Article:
Does your company still need a business phone system? Let me show you the blind spots you might miss.

 

First, a funny story.

I had a car that I was leasing five years ago and the lease was coming up due. And I thought to myself, “You know what? I work really close to my house. Do I really need a car? My wife’s got a car. She’s taking our kids everywhere. Everything’s local. Seems like maybe when she’s not using the car, then I can use it. And when I do need a car in a pinch, should I just be using an Uber instead of paying a monthly fee on a car?”

So I thought I’d do an experiment at the time. So for a week or two, I decided, Hey, let the lease expire, turn in the car and let’s go with no car for a week or two and see if this is what I should be doing long term. Maybe times have changed and things are different right now. I can just Uber when I’m in a pinch.

Well, I did that for a couple of weeks. Everything was working out great. I thought I had really found a great niche until my son had to go to baseball practice and I realized something, You know what? This is kind of awkward taking an Uber with all my son’s baseball gear and all that stuff. This is just too cumbersome, too hard. I got to get a larger Uber (which costs extra money) and because I’m the coach, I have all this additional gear with me too. I have a wagon, I have two buckets of baseballs. I have a giant baseball bag and all this stuff. I don’t think this is going to work.

And then there are some conflicts. And when I needed a car, my wife was in the car.  I needed to be here, and she needed to be there.  I had lost freedom and it was starting to cost me more money a month than that lease payment.

How does that relate to you? Well, there’s a lot of companies that will call me and say, “Does our company really need a phone system? You know, all of our users have a cell phone, you know, and they like using their cell phones. I don’t even think we need a phone system.”

That, to me is very similar to the experiment I did.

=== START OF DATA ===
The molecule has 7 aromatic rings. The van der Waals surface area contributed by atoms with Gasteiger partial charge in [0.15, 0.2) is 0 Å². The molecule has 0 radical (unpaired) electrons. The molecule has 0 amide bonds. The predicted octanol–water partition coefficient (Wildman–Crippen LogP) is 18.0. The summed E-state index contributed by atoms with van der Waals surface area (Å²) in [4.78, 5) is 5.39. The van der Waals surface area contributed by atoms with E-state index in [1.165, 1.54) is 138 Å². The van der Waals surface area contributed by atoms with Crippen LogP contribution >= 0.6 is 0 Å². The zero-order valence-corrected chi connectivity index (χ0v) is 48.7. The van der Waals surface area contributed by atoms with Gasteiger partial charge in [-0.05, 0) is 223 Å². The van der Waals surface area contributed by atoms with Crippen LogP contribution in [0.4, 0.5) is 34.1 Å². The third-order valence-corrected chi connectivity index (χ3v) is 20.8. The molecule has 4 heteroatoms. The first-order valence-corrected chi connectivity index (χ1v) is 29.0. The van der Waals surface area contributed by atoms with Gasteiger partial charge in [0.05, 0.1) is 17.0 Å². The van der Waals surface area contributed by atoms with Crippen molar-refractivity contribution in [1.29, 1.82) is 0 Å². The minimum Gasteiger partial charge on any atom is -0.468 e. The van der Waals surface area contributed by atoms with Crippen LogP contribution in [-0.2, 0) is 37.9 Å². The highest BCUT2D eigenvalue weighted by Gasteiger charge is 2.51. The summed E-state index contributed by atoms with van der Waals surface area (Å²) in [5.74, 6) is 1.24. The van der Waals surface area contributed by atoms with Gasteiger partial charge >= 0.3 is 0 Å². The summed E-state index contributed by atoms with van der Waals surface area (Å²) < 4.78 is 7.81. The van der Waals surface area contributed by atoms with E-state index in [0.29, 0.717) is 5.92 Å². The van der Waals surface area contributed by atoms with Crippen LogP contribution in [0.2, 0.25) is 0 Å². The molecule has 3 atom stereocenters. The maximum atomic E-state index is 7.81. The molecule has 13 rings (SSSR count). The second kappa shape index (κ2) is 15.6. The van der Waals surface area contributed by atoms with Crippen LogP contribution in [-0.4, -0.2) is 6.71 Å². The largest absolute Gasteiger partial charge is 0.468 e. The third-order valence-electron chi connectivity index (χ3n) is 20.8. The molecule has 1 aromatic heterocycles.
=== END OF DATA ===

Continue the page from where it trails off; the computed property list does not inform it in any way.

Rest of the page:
And I will tell you, your company does need a phone system. And I’m going to tell you why.

 

Why does your company need a phone system?

Before you go out and get rid of your phone system, like the dumb thing I did just getting rid of my car and experiencing things the hard way, let me tell you some of the pitfalls, some of the blind spots that you might not think of, that someone like me who works in phone systems every single day sees regularly. Let me tell you some of those blind spots.

 

1. Customer experience.

There’s several items you want to think about. First is a zero-out function. Without a phone system, you don’t have a zero-out function to escape someone’s voicemail and quickly reach someone else in the company. So if a customer calls in and get somebody’s voicemail on their cell phone, they can’t zero out. They’d have to hang up the phone and call back again. How would you like that if you were that customer? That would be a pain in the butt, right?

Another thing, once a call is transferred, it’s gone. Kind of similar thing is a zero out, but say you transfer that call to somebody
and they’re on hold for a long time. The person says, you know what, let me get to you. Hold on one second and put you on hold.
No music, just silence.  Silence makes people feel time passes differently.  They get impatient more easily and hang up more quickly.
If your company today has a policy where they can see somebody has been sitting on hold for too long, or maybe they’re sitting in a queue for a long time on hold, you’re able to stop that and say, say, “Hey, nobody picked up yet. Let me let me get you somebody.” You don’t have that option if you don’t have a phone system. You don’t even see what’s going on anymore. So you have no visibility,
no way to manage any of that.

Another thing to do with customer experience is that your company no longer has ring groups. So let’s say, for instance,
you do set up an auto attendant somehow and somebody calls in and they ask for sales and it rings some cell phones. Well, as soon as somebody’s cell phone voicemail picks up, it grabs that call and they get somebody’s cell phone voicemail. So you’ve got someone looking to talk to a salesperson and they’re getting someone’s cell phone voicemail. Not exactly the customer experience you want to have.

And lastly, with customer experience, there’s no visibility of call quality. You have no idea what kind of call quality is going on. Cell phones are notorious for having bad call quality. So somebody calls in to your organization and they want somebody reputable to trust and they’re talking to somebody whose call is going in and out and drops. So they now know that your company is being cheap on the phone system. And that’s not exactly the customer experience you wanted.  All of that money spent to attract a new opportunity — lost in 1 minute.

 

2. Employee experience.

What’s it going to be like for the people in your organization without a phone system? So the first blind spot they’re going to have
is that they have no visibility of anyone in the company. A big feature nowadays with new phone systems is you can see everybody’s availability. You can see if they’re on the phone. You can see if they’re out of the office. It’s called presence. Without a phone system, you have no visibility. All you have is your cell phone. So you don’t know who’s on the phone. You don’t know who’s out of the office today. You don’t know who’s in a meeting. You don’t know who’s on lunch. You have no visibility.